27. New England Patriots (from New Orleans Saints): Chandler Jones, DE, Syracuse
Actual Pick: Same (after moving up in place of Cincinnati)
This pick has worked out pretty well for the New England Patriots, though now they don't have to move to get him.
Chandler Jones made a huge leap forward in his second season with the Pats, going from six sacks to 11.5 (leading the team) and 45 combined tackled to 79, per ESPN stats.
He will continue to be a big part of this New England defense.
28. Green Bay Packers: Harrison Smith, S, Notre Dame
Actual Pick: Nick Perry
Nick Perry may still pan out, but trying to change him from a defensive end to a linebacker doesn't seem to be working.
There are no great pass-rushers here, but using the TARDIS, we’ve looked ahead and seen that Charles Woodson will leave, while M.D. Jennings and Jerron McMillian will be average at best.
Harrison Smith and Morgan Burnett would be a fantastic safety tandem—something the Packers will have to address in 2014 anyway.
29. Baltimore Ravens: Bobby Wagner, LB, Utah State
Actual Pick: None (traded out of the first round with Minnesota)
The Baltimore Ravens traded in order to grab Courtney Upshaw, who has played well, particularly on run defense.
Bobby Wagner is coming off a year in which he averaged 10 tackles a game over the course of the final eight games of the season, per ESPN stats. While he started slow and missed two games due to injury—both of which contributed to a dip in production compared to his 2012 totals—Wagner finished strong.
The Ravens are now rebuilding their defense, but it would be handy to have such a productive player on their squad.
30. San Francisco 49ers: Kelechi Osemele, G, Iowa State
Actual Pick: A.J. Jenkins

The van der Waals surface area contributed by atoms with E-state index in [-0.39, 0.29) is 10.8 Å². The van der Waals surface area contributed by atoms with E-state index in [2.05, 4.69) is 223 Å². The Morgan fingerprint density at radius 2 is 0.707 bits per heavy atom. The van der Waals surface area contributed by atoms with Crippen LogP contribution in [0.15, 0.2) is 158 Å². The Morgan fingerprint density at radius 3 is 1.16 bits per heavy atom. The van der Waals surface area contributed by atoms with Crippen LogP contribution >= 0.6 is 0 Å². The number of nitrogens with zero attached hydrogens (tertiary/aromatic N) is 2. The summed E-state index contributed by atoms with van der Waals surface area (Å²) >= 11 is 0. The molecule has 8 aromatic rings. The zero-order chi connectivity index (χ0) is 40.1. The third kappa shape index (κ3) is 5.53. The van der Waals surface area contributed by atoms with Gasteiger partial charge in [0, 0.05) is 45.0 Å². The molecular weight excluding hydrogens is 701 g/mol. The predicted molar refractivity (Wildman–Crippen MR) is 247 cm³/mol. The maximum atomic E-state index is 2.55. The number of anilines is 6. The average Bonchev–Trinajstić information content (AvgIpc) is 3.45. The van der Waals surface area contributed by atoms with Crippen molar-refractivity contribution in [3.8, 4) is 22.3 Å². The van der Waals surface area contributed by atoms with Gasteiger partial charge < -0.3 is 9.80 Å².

While sort of a luxury pick, the San Francisco 49ers coaching staff and front office probably would like this one back.
Even though the team had the rock-solid Mike Iupati, Alex Boone has never been better than average.
Kelechi Osemele has been incredibly good for the Baltimore Ravens, his versatility allowing him to slide over to either guard or tackle. The Niners do like versatile players and could use an upgrade over Boone on the interior line.
31. New England Patriots: Melvin Ingram, LB, South Carolina
Actual Pick: Dont'a Hightower (traded up with Denver)
As with the Detroit Lions' earlier pick of Casey Hayward, this pick carries a little risk, as Melvin Ingram is coming off an ACL injury, per Eric D. Williams of ESPN.com, and can sometimes disappear in games.
Still, what we saw in the final leg of the 2013 NFL season (and what you read in Williams' article regarding his attitude and energy) is compelling.
Ingram is going to be a very good player, and he might even have gotten there more quickly under Bill Belichick's tutelage.
32. New York Giants: Dwayne Allen, TE, Clemson
Actual Pick: David Wilson
While I have tried to avoid calling players in this reboot a bust, since it's only been two years, it's hard to see David Wilson as anything but. Injuries, lackluster games and too many fumbles seem to have sunk a once-promising career.
Meanwhile, the Giants are continuing to play "street free agent" tight ends. That's got to end, as quarterback Eli Manning needs more help.
The Indianapolis Colts took two tight ends in the 2012 NFL draft, and Dwayne Allen (selected with the first pick of the third round) is the better of the two, with the type of skill set which could make him a constant pain in the rear for defenses.
While he missed almost all of last season due to injury, we expect a bounce-back year in 2014. He will continue to blossom with Andrew Luck—and would have solved the Giants' tight-end conundrum for Eli Manning.